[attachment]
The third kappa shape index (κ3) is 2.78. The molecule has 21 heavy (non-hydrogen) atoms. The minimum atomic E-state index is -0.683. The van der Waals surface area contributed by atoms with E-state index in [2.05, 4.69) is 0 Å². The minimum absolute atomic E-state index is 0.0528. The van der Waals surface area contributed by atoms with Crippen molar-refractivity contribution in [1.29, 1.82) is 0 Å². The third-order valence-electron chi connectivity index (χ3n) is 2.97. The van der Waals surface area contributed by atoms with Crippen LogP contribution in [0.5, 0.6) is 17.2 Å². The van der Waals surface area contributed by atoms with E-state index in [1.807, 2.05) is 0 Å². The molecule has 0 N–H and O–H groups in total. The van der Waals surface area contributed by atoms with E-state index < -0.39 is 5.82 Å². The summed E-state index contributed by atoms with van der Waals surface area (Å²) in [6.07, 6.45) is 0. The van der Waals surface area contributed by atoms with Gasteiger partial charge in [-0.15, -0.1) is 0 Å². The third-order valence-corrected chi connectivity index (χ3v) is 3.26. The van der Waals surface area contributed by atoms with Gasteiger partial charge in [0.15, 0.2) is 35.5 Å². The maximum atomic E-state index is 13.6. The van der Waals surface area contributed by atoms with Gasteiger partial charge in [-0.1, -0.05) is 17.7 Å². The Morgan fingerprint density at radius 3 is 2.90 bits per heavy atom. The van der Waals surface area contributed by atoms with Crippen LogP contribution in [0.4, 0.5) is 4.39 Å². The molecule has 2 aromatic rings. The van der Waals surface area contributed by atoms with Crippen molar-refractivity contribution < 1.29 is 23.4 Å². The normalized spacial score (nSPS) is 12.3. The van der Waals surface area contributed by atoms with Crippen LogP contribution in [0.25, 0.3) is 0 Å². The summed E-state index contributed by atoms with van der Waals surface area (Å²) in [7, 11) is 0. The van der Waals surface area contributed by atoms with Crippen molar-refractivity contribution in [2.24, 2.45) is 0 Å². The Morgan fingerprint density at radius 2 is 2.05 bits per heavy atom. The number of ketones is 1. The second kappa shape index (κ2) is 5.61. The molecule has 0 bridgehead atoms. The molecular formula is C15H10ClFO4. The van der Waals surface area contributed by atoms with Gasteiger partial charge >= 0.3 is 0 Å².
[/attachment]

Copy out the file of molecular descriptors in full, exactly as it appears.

The third kappa shape index (κ3) is 2.78. The molecule has 21 heavy (non-hydrogen) atoms. The minimum atomic E-state index is -0.683. The van der Waals surface area contributed by atoms with E-state index in [2.05, 4.69) is 0 Å². The minimum absolute atomic E-state index is 0.0528. The van der Waals surface area contributed by atoms with Crippen molar-refractivity contribution in [1.29, 1.82) is 0 Å². The third-order valence-electron chi connectivity index (χ3n) is 2.97. The van der Waals surface area contributed by atoms with Crippen LogP contribution in [0.5, 0.6) is 17.2 Å². The van der Waals surface area contributed by atoms with E-state index in [1.807, 2.05) is 0 Å². The molecule has 0 N–H and O–H groups in total. The van der Waals surface area contributed by atoms with E-state index < -0.39 is 5.82 Å². The summed E-state index contributed by atoms with van der Waals surface area (Å²) in [6.07, 6.45) is 0. The van der Waals surface area contributed by atoms with Gasteiger partial charge in [-0.15, -0.1) is 0 Å². The third-order valence-corrected chi connectivity index (χ3v) is 3.26. The van der Waals surface area contributed by atoms with Gasteiger partial charge in [0.15, 0.2) is 35.5 Å². The maximum atomic E-state index is 13.6. The van der Waals surface area contributed by atoms with Gasteiger partial charge in [-0.1, -0.05) is 17.7 Å². The Morgan fingerprint density at radius 3 is 2.90 bits per heavy atom. The van der Waals surface area contributed by atoms with Crippen LogP contribution in [0.4, 0.5) is 4.39 Å². The molecule has 2 aromatic rings. The van der Waals surface area contributed by atoms with Crippen molar-refractivity contribution < 1.29 is 23.4 Å². The normalized spacial score (nSPS) is 12.3. The van der Waals surface area contributed by atoms with Crippen LogP contribution in [0.25, 0.3) is 0 Å². The summed E-state index contributed by atoms with van der Waals surface area (Å²) in [7, 11) is 0. The van der Waals surface area contributed by atoms with Crippen molar-refractivity contribution in [2.24, 2.45) is 0 Å². The Morgan fingerprint density at radius 2 is 2.05 bits per heavy atom. The number of ketones is 1. The second kappa shape index (κ2) is 5.61. The molecule has 0 bridgehead atoms. The molecular formula is C15H10ClFO4. The van der Waals surface area contributed by atoms with Gasteiger partial charge >= 0.3 is 0 Å².